The Last of the Old Guard.

It's been a remarkable summer of enormous highs and profound lows.  Life has forced me to sort of look into the crystal ball and confront what it is I am really here to do, and I feel like I have made it to the other side not with despondency but with fervor; not with fear but with compassion. Though I am sorry to say that I am more impatient than ever.

My relationship with horses has been a complicated and emotional one this summer.  My mother and I had a beautiful, absolutely perfect trail ride in California just a few weeks before the injury that stuck her in a wheelchair for a few months. I leased a horse, who is now injured. But I've replaced riding at the barn with coaching 4H, and in a lot of ways, that's better than riding someone else's horse.

The little savings account I have entitled "Future Horse" is filling up, and every dollar there is a step closer to what I want most. Seeing it rise is better than all the borrowed rides in the past 10 years combined.

Only two weeks ago, I went down to the thriving bustling ranch to see my family, ride horses, and clean tack. It was the best weekend I can remember in my adult life. I rode Posie through the mountains, chased the donkeys around, and gave rides to the next generation of horse crazy. And, my mother and I pulled Old Lady Jurnisa out for a hoof trimming. A first rate equine pedicure.

Jurnisa has been in my consciousness for as long as I can remember. The memory of mother bathing her and Prince on the lawn of our Provo house when I was two is probably the most vivid of my childhood. Her dappled bay and his pure white coats shimmered with water and rippling muscle against the contrast of the green grass and sparkling cottonwood leaves overhead. From then on, it was horses horses horses.

Jurnisa in her prime, circa 1992

Jurnisa was never my horse, but my father's and she competed in 25 mile endurance rides often with him.  When the time came to find an english horse for me, Jurnisa was considered, but swiftly set aside by my loftier ambition to have a thoroughbred.  And when that thoroughbred broke her crown and left me horseless only weeks before the big year-end 4H show, I turned back to the horse I'd dismissed before.

Wouldn't you know, that semi-retired "Old Lady" jumped everything I asked her to, got all her leads in the flat classes, and took second place in Dressage, besting the fancy Thoroughbred's best dressage finish by 3 placings. She was an incredibly fun horse to show, and I'm glad that even as a dazed 14 year old with an injured superstar, I grasped the gravity then of what Jurnisa had done for me.

Jurnisa at State, 2001

There are only three trophies/ribbons which I still keep out and about to remind me of my childhood. One for a horsemanship class I won with Poco at the County Fair, One for winning State all-around with Starr, and one, understated, red dressage ribbon, which will probably always make me cry when I think about what it represents.

I held Jurnisa's head when she left this world on Friday, and we buried her with a wreathe of sunflowers around her neck and royal blue blankets. A burial befitting a champion and a friend. Mom and I were there together, which was a tender mercy, and felt the sting that Dad was in California- a lash of cruelty that befits this chaotic gypsy summer.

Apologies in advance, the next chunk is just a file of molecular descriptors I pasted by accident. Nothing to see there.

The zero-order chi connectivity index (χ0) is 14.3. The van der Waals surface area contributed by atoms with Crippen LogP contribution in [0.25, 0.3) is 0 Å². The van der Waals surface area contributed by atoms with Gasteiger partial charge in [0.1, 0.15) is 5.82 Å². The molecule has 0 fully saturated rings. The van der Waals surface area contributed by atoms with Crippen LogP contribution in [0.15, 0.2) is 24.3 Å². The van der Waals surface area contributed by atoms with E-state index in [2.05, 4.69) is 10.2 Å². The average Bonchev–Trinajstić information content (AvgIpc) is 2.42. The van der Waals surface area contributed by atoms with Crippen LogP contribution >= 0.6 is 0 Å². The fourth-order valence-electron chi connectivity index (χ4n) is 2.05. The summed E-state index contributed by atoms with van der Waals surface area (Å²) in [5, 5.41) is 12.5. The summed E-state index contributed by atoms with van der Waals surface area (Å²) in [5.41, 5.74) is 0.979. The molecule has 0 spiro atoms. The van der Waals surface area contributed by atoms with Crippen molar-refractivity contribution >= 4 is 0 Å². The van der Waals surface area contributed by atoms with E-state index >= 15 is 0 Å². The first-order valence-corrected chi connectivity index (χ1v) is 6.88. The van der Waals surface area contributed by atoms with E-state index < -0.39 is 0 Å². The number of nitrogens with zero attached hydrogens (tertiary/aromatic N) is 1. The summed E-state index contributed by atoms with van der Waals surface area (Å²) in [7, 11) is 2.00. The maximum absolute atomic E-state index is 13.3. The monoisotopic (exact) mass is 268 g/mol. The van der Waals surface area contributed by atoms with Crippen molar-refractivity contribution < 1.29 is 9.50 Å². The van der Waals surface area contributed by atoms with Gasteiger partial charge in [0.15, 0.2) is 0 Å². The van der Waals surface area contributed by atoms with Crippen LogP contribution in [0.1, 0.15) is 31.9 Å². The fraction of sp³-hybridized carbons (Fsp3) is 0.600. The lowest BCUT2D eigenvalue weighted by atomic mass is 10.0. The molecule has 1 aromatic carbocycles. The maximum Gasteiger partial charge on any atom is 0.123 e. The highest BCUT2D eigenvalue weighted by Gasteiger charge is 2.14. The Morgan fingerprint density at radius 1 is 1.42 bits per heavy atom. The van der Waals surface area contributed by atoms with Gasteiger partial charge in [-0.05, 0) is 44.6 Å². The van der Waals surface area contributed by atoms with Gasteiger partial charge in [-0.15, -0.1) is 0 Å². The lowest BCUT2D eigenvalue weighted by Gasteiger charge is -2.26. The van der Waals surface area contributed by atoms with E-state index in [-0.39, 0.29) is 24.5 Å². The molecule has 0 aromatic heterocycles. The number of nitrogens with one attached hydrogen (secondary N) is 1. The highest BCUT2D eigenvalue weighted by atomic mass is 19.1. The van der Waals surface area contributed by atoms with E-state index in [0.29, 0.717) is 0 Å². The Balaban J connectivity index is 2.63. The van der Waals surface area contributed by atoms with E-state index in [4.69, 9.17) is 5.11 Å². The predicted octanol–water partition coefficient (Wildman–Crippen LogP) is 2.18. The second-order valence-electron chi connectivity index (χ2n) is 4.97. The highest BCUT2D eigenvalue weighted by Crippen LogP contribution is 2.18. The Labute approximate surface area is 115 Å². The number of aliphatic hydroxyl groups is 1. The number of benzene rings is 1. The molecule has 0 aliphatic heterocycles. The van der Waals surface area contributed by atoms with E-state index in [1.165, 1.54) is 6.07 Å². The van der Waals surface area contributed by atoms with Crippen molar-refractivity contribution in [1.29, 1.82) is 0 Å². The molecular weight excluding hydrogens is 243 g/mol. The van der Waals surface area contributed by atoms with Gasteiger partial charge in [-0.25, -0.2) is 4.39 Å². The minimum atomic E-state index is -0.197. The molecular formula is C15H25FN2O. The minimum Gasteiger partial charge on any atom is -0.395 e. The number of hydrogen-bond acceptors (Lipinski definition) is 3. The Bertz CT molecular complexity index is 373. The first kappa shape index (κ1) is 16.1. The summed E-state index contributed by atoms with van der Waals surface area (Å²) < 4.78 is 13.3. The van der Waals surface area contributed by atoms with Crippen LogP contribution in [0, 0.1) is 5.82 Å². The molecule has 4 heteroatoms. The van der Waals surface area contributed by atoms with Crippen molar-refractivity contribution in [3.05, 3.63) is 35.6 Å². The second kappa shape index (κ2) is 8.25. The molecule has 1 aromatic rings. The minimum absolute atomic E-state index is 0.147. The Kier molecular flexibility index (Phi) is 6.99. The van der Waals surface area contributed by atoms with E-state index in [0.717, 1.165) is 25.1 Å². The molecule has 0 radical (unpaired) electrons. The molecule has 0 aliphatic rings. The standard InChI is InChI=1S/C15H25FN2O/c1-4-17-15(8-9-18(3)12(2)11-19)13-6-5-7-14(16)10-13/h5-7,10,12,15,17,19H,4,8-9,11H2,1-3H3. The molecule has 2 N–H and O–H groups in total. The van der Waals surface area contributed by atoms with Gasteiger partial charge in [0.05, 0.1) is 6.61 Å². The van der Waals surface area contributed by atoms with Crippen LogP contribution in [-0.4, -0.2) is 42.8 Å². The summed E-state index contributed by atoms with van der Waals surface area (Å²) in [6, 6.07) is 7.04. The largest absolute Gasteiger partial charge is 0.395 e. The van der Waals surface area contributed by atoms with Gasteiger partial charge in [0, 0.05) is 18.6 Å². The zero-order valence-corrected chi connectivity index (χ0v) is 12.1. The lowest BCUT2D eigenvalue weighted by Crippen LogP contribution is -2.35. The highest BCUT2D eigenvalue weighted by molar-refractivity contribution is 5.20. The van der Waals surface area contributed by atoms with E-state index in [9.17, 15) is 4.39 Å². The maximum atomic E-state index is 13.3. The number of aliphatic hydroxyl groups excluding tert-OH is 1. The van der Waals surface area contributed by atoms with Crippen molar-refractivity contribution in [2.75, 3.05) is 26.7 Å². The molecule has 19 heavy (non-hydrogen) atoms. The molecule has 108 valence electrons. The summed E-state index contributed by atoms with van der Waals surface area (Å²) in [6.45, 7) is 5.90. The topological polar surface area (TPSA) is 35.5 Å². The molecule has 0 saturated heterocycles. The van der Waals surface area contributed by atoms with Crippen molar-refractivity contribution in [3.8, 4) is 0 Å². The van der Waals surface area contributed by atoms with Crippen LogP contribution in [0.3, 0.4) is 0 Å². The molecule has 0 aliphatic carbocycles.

She now rests next to Prince in the green green orchard. Next to our dearest dogs and damndest cats. With every friend we add to that earth, the magnitude of the orchard's beauty and stillness seems to increase. More and more, I wonder if I could ever bear to leave that place behind when half my life and all my childhood dreams sing to me through the soil.

I could never properly thank Jurnisa for the beauty and restlessness and magic she added to my young life, or the courage and patience she showed in my adolescence, or for the lessons she taught me in her final hour. Instead, I will thank mother for taking care of her all these years and making sure she finished her life out with our family, and thank Dad for building all her shelters  and growing that patch of grass for her to stay fat on in California, and giving her all she could ever want in her very long retirement. So few horses will know the joy of lifelong caretakers, and I feel so relieved to know we offered such a life to a horse so worthy of it.

A happy 33 year old.


padruss said…
I have no words. You used them all here in your comments. So well said. I am so grateful for your insights, thoughts and memories. Thanks for seeing her to the end with Mom. You have given me new peace in such a sad loss. Dad
Sharron said…
It's interesting that your next post is titled "I Need a Hero". You were my hero last week. I wish I were eloquent like you to be able to describe what your presence, and your graceful ministrations meant to me. And your loving and careful handling of our old regal friend, not only last week but all summer are something I will never forget. Our experience is beyond words, I love you so much.
Dawsonfamily said…
What a beautiful tribute to an amazing horse! Dang those horses that leave such an impression on you that you will never forget them. I'm glad you guys were able to bury her on the old homestead
FYI I bawled the whole time reading this. It's amazing how these loyal steads become such a big part of our learning and growing. When we thought we were to smart for ourselves they knew better and taught us more than ever imagined.

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